Japan is open to choosing a European aircraft as its long-awaited new air defence fighter, despite decades of reliance on the US for imports of sophisticated weapon systems, according to new Japanese defence minister, Yasuo Ichikawa.
In an interview with the FT, Ichikawa said Japan’s alliance with the US would not be a “major criterion” in deciding between the Eurofighter Typhoon and US rivals Boeing’s F/A-18 Super Hornet and Lockheed’s F-35 Joint Strike Fighter.
After years of delay, Tokyo is now set to decide before the end of December on the purchase of around 42 fighters, a deal estimated to be worth more than $6bn and that could have far-reaching implications for the competing aircraft.
Analysts have in the past generally assumed that Tokyo’s close military alliance with Washington and post-war practice of relying almost exclusively on the US for imports of advanced weapon systems meant Eurofighter had little chance of winning the deal.
However, Washington’s decision not to allow Japan to buy Lockheed’s stealthy and highly capable F-22- Tokyo’s favoured option- appears to have opened an unprecedented opportunity for the Eurofighter consortium.
The four nation European group received a major boost in April when its Typhoon fighter was shortlisted, along with France’s Dassault Rafale, for an Indian deal to purchase 126 aircraft. That decision was a heavy blow to the US defence establishment, after heavy lobbying from Washington.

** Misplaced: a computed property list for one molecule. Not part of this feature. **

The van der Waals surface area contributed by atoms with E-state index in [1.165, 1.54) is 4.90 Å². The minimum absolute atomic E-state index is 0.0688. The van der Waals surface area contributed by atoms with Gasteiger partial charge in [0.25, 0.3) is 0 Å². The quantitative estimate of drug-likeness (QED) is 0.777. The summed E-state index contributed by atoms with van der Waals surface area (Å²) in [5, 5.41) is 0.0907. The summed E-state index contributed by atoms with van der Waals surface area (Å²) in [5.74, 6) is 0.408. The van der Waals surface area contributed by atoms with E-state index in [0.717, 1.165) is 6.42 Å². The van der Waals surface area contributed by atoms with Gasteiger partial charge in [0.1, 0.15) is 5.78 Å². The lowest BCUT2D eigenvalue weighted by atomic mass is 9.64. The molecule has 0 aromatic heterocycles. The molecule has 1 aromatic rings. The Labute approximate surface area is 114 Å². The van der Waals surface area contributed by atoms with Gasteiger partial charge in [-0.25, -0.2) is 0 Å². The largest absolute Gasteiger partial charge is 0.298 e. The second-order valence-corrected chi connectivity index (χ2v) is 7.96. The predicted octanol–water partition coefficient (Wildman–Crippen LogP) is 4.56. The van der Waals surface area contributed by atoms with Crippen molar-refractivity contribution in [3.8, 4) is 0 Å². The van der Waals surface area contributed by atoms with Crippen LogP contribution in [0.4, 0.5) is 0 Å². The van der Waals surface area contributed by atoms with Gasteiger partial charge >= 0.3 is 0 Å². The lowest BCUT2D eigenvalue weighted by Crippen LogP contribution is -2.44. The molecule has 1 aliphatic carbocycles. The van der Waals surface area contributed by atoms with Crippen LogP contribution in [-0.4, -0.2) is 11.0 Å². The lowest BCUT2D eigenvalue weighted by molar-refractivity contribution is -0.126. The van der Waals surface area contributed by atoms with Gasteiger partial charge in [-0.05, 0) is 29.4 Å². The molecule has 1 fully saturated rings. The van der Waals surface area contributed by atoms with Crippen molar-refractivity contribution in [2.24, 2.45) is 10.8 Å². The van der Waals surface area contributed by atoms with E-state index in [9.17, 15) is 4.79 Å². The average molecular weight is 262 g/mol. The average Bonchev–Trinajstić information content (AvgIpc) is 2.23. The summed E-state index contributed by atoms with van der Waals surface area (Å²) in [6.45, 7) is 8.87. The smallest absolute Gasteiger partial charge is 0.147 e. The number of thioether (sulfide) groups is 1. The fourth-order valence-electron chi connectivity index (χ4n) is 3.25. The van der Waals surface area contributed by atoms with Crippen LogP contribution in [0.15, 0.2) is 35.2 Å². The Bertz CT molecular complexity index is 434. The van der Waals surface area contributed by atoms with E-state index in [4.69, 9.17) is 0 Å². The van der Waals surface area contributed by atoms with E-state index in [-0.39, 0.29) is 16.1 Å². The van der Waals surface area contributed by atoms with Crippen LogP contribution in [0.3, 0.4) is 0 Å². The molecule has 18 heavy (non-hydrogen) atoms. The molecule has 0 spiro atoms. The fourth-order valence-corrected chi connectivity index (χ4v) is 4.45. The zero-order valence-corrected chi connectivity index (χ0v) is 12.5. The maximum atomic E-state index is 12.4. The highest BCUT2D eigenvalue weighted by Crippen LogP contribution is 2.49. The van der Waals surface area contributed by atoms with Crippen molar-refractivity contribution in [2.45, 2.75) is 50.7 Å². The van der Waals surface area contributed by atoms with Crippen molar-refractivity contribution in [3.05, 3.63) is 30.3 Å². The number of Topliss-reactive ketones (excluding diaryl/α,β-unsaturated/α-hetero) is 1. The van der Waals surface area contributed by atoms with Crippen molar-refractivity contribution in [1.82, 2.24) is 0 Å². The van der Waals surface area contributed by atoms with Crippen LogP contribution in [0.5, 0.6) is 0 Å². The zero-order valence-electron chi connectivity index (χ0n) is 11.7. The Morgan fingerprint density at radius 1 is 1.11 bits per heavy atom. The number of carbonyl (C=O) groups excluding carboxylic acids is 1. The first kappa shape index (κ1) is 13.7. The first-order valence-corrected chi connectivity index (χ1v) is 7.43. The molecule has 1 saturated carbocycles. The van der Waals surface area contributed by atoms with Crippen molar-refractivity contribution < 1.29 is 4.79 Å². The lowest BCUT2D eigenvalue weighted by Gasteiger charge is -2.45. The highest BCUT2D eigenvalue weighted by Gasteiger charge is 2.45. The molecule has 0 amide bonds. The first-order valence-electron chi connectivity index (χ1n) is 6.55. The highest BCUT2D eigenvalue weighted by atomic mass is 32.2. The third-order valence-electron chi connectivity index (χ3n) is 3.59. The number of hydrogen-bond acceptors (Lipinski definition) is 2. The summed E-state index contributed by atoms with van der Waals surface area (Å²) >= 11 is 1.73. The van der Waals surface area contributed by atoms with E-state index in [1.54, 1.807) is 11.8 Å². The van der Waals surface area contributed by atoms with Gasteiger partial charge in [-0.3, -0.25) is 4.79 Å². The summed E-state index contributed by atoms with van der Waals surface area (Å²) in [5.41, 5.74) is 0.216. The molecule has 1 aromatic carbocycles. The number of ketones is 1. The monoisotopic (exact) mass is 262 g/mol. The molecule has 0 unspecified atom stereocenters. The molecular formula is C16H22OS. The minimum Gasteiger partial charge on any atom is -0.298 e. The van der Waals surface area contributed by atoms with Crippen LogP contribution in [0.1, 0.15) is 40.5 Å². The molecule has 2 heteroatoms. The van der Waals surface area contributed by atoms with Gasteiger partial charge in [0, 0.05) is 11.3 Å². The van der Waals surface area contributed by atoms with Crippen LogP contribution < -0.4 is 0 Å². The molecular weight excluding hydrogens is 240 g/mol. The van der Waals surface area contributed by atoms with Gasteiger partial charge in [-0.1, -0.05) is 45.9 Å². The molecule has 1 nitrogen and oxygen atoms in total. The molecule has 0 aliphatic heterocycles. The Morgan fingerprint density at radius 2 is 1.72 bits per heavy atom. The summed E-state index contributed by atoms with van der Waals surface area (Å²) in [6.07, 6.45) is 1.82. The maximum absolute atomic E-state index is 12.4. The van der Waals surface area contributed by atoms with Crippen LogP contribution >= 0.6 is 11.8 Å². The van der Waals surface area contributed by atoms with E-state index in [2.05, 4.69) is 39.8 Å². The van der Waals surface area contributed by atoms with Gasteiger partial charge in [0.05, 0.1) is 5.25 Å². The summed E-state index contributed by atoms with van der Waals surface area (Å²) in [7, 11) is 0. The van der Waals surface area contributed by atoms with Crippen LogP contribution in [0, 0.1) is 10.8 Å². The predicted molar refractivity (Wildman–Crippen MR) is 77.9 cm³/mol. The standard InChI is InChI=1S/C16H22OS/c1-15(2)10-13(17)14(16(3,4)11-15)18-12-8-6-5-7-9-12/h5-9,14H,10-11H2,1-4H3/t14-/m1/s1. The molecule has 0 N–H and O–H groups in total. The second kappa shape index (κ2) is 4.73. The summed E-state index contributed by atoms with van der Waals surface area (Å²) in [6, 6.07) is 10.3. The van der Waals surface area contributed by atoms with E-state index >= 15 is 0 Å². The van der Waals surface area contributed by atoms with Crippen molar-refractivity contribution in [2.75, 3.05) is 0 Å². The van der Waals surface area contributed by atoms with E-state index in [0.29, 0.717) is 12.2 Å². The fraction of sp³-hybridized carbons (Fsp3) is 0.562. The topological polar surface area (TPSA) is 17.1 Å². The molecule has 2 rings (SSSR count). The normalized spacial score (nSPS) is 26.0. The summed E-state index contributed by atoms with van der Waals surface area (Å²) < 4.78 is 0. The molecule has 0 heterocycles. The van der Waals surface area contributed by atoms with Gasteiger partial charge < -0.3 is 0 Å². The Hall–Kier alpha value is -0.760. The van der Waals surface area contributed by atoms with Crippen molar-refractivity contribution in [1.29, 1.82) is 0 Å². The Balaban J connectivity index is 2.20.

The US had pitched Boeing’s F/A-18 Super Hornet and Lockheed’s F-16 Super Viper to India, both planes defence experts considered to be less advanced than some of the competition.
Ichikawa, who was named defence minister earlier this month, insisted that the Japanese selection process would be “rigorous and fair”, and waved aside suggestions that spurning the US could cause strains with Washington.
“Though there may be all kinds of talk on the sellers’ side, we don’t intend to take that into account when making the choice,”Ichikawa said. “We’ll just calmly take those issues in our stride and make a proper decision from a technical point of view, as that is in Japan’s national interest.”
Kunihiko Miyake, a security expert at the Canon Global Institute, said buying a European fighter would have a “big political impact” on Japan-US ties.
However, Miyake said the defence minister would be right to put technical and tactical issues before procurement diplomacy, noting delays to the F-35 programme that meant it might not be available for delivery for some years.
“If they are not going to sell us the F-22 and the F-35 is not ready on the shelf, then other aircraft are available that are good enough,” he said.
A pioneering sale to Tokyo would be a major boost for Eurofighter and the UK’s BAE Systems, the consortium’s lead company for the Japan market, and would be sure to win a warm welcome in European capitals.
“It would be a great step forward for the security relationship between the UK, Europe and Japan, and would have the additional benefit of strengthening trade relations,” said Tony Ennis, BAE’s president for north east Asia.
As well as promising quicker delivery than the F-35, Eurofighter is also thought to be willing to share much more of the Typhoon’s core technology with Japanese contractors than its US rivals.
Unlike the F-35, the F/A-18 Super Hornet is already in service. However, it suffers from perceptions that it is older platform that in its rivals- claims that Boeing dismisses, saying the total redevelopment of the airframe used in earlier F/A-18 models and all new electronics mean it is “very much a 21st century aircraft”. -By Mure Dickie